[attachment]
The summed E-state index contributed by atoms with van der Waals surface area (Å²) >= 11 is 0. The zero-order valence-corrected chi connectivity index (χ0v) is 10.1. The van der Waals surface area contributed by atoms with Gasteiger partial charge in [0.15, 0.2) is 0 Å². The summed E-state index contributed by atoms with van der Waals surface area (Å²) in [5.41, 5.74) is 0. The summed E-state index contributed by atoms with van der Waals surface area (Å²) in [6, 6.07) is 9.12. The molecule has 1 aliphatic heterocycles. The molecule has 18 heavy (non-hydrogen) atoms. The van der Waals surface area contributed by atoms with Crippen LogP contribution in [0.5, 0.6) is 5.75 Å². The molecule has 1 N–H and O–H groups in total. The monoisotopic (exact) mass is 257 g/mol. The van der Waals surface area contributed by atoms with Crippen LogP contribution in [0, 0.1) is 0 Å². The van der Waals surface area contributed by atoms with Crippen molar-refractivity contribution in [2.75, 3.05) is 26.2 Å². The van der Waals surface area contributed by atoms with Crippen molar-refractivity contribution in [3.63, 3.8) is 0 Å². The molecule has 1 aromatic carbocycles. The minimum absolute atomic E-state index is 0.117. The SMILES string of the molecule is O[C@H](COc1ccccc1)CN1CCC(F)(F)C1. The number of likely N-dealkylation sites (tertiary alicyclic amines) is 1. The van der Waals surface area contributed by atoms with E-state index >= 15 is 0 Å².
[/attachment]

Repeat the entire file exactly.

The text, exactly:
The summed E-state index contributed by atoms with van der Waals surface area (Å²) >= 11 is 0. The zero-order valence-corrected chi connectivity index (χ0v) is 10.1. The van der Waals surface area contributed by atoms with Gasteiger partial charge in [0.15, 0.2) is 0 Å². The summed E-state index contributed by atoms with van der Waals surface area (Å²) in [5.41, 5.74) is 0. The summed E-state index contributed by atoms with van der Waals surface area (Å²) in [6, 6.07) is 9.12. The molecule has 1 aliphatic heterocycles. The molecule has 18 heavy (non-hydrogen) atoms. The van der Waals surface area contributed by atoms with Crippen LogP contribution in [0.5, 0.6) is 5.75 Å². The molecule has 1 N–H and O–H groups in total. The monoisotopic (exact) mass is 257 g/mol. The van der Waals surface area contributed by atoms with Crippen LogP contribution in [0, 0.1) is 0 Å². The van der Waals surface area contributed by atoms with Crippen molar-refractivity contribution in [2.75, 3.05) is 26.2 Å². The van der Waals surface area contributed by atoms with Crippen molar-refractivity contribution in [3.63, 3.8) is 0 Å². The molecule has 1 aromatic carbocycles. The minimum absolute atomic E-state index is 0.117. The SMILES string of the molecule is O[C@H](COc1ccccc1)CN1CCC(F)(F)C1. The number of likely N-dealkylation sites (tertiary alicyclic amines) is 1. The van der Waals surface area contributed by atoms with E-state index >= 15 is 0 Å².